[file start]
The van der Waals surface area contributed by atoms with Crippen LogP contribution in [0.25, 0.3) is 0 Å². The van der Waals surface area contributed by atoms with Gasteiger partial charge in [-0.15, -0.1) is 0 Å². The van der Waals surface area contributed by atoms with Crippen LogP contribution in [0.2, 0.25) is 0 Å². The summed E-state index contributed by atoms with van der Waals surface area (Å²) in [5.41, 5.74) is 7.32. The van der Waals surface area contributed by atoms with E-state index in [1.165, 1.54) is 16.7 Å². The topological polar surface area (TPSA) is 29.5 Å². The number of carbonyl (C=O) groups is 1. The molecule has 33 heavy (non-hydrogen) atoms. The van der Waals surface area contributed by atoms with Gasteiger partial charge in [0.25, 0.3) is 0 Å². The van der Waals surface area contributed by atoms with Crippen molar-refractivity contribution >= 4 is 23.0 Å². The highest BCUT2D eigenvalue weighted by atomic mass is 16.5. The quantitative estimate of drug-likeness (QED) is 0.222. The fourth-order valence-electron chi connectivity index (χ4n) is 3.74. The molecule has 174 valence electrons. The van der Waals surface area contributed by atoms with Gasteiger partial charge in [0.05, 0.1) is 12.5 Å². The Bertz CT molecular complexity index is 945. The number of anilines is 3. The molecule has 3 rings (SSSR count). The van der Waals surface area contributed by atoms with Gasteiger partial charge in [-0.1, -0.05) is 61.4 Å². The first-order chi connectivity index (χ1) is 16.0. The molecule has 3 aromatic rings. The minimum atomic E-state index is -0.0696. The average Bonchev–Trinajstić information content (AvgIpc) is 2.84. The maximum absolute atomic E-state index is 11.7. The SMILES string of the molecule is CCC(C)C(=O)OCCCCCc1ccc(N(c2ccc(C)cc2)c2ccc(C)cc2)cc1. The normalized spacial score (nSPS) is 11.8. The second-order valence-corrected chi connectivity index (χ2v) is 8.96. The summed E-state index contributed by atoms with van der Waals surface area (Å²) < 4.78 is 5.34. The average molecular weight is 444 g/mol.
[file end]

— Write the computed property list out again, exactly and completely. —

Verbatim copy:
The van der Waals surface area contributed by atoms with Crippen LogP contribution in [0.25, 0.3) is 0 Å². The van der Waals surface area contributed by atoms with Gasteiger partial charge in [-0.15, -0.1) is 0 Å². The van der Waals surface area contributed by atoms with Crippen LogP contribution in [0.2, 0.25) is 0 Å². The summed E-state index contributed by atoms with van der Waals surface area (Å²) in [5.41, 5.74) is 7.32. The van der Waals surface area contributed by atoms with E-state index in [1.165, 1.54) is 16.7 Å². The topological polar surface area (TPSA) is 29.5 Å². The number of carbonyl (C=O) groups is 1. The molecule has 33 heavy (non-hydrogen) atoms. The van der Waals surface area contributed by atoms with Gasteiger partial charge in [0.25, 0.3) is 0 Å². The van der Waals surface area contributed by atoms with Crippen molar-refractivity contribution >= 4 is 23.0 Å². The highest BCUT2D eigenvalue weighted by atomic mass is 16.5. The quantitative estimate of drug-likeness (QED) is 0.222. The fourth-order valence-electron chi connectivity index (χ4n) is 3.74. The molecule has 174 valence electrons. The van der Waals surface area contributed by atoms with Gasteiger partial charge in [0.05, 0.1) is 12.5 Å². The Bertz CT molecular complexity index is 945. The number of anilines is 3. The molecule has 3 rings (SSSR count). The van der Waals surface area contributed by atoms with Gasteiger partial charge in [-0.1, -0.05) is 61.4 Å². The first-order chi connectivity index (χ1) is 16.0. The molecule has 3 aromatic rings. The minimum atomic E-state index is -0.0696. The average Bonchev–Trinajstić information content (AvgIpc) is 2.84. The maximum absolute atomic E-state index is 11.7. The SMILES string of the molecule is CCC(C)C(=O)OCCCCCc1ccc(N(c2ccc(C)cc2)c2ccc(C)cc2)cc1. The normalized spacial score (nSPS) is 11.8. The second-order valence-corrected chi connectivity index (χ2v) is 8.96. The summed E-state index contributed by atoms with van der Waals surface area (Å²) < 4.78 is 5.34. The average molecular weight is 444 g/mol.